By using short questions, we exercise control over the witness. By obtaining his concession to each new fact necessary to our ultimate goal, we close off avenues of retreat which would otherwise be available to the witness as a means for defeating our chosen line of cross.

Further control over the witness is gained by using "plain words." Plain words are the speech of the common person. Avoid "legalese" or terms of art or multi-syllable words that may be uncommon to the language and beyond the comprehension of the witness and the jury.

If you don't watch the popular TV shows ─ and you may have many good reasons for not doing so ─ for entertainment, then watch a few of them for exposure to the kind of language which fits Younger's "plain words" injunction. Remember, the simpler the word, the less the opportunity for the witness to take some semantic exception to your intended meaning and, thereby, give you a "no" answer when your plan requires that he answer "yes." Bear in mind that the witness asks no questions; therefore, the choice of words is solely yours. Be as pinpointed in your choice as you possibly can be and you will be exercising your power over the witness to control his testimony.

4."Don't ask a question, the answer to which you do not know in advance"

6. "Don't quarrel with the witness"

7. "Don't allow the witness to repeat his direct testimony"

8. "Don't permit the witness to explain his answers"

When the witness gets out of control, the lawyer starts to feel frustrated and embarrassed. This frustration and embarrassment is most often expressed by quarreling with the witness and asking questions without knowing answers. How does a witness get out of control?

We have seen that a question that contains more than one new fact will enable a witness to justify sliding away from the answer sought. Similarly, a question asked in a non-leading fashion, without benefit of a leading phrase upon which the castor oil may be carried into the witness' mouth, also provides opportunities for escape from the control of the cross-examiner.

But, suppose our questions are short, plain, and leading; do any opportunities still remain? Yes, unless you:
a. Avoid the use of modifiers and generalizations; and

b. Avoid the phrase "you testified on direct examination that ..." or any reasonable facsimile of that phrase.

Avoid the phrase "you testified on direct examination that ..." or any reasonable facsimile of that phrase.

Let's take the number "b" first. Cross-examiners like things neat. They have, therefore, a desire to set the witness up for the devastating inconsistency that will follow by pinning witnesses to their previous testimony. What is forgotten, however, is that what witnesses said or did not say during direct is never relevant. What is relevant is the facts they described when they said what ever it was they said. In my twelve years in the courtroom, almost every time a lawyer has prefaced a cross-examination question with the words, "You testified on direct examination that ...." the response from the witness has invariably been: (a) "That wasn't my testimony"; (b) "I don't recall saying that"; (c) "You're trying to put words in my mouth"; or some such complaint. A "no" answer, whereas "yes" was expected is the other reply most often made. The expected "yes" almost never occurs.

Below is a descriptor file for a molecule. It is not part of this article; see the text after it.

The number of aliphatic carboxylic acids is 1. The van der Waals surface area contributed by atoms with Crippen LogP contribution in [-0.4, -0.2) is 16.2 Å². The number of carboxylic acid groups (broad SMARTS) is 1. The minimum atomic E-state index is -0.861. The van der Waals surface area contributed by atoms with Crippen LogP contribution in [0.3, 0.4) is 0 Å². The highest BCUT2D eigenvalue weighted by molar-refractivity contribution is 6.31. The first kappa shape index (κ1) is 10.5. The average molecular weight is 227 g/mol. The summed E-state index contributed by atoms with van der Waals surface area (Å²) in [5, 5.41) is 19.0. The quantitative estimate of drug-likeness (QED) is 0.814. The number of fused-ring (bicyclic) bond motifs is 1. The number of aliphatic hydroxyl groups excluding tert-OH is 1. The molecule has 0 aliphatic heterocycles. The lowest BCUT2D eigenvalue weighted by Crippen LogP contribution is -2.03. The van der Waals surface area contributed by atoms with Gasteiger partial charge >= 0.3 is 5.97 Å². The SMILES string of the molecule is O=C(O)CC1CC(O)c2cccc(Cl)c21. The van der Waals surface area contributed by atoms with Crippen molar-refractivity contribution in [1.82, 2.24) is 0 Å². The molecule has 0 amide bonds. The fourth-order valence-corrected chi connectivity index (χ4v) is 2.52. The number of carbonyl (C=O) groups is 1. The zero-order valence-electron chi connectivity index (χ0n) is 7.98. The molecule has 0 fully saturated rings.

There are other reasons why one should never use those phrases. Every time you do, you ask witnesses to repeat their direct testimony that, in and of itself, violates Commandment number 7. Since witnesses are now focused on the offensive statement they made on direct examination, you are inviting them to explain that statement as in "Oh yes, but what I really meant to say was ....", which violates the eighth Commandment: Don't permit witnesses to explain their answers." Finally, if you're afraid the jury won't recall the statement that the witness made on direct examination, then you probably don't have a basis for a cross on the statement to begin with. If you're sure the jury will recall the statement, then there is surely no need to repeat it.

Now, some of you may be thinking: Well, if a witness says she didn't testify to that statement or claims she can't recall it, I can ask the court to have the reporter read it back to her. That's true. It's also one of the most obnoxious, boring, time-consuming and ineffective approaches to cross-examination one can possibly take.

Every time a witness is able to escape a "yes" answer by claiming he doesn't recall or forcing you, by a "no" answer, to start a time-consuming search for the precise words he used on direct or, worse yet, by explaining away the devastating inconsistency before you even get started, that witness is out of control. By avoiding using the offending phrase, you are avoiding losing witness control.

You also avoid getting into a quarrel with the witness and, typically, her lawyer over what the witness has or has not testified to.

Avoid the use of modifiers and generalizations.

Other quarrels are started when the first of our two rules is violated and the cross-examiner inserts in her otherwise short and leading question a modifier or a generalization.

Consider these questions asked on cross:

1. Q. The radio played loudly, did it not?
2. Q. You saw him very closely, did you not?
3. Q. You always apply your brakes, do you not?
4. Q. You made a careful investigation, isn't that a fact?

In Question 1, the word "loudly" modifies the phrase "the radio played." Assuming for the moment that it is important, in terms of the argument you ultimately want to make to the jury that the radio was playing loudly; have you, by including the modifier, allowed an opportunity for the witness to escape, to go out of control?

Q. The radio played loudly, did it not?
A. Oh, I wouldn't say loudly.
A. What do you mean by loudly?
A. That depends.
A. As a matter of fact, I could barely hear it.

The modifier has become an escape hatch. If instead of using it, the cross-examiner had asked himself: What fact or facts make up the descriptive word "loud"? He might have restructured his cross in this fashion: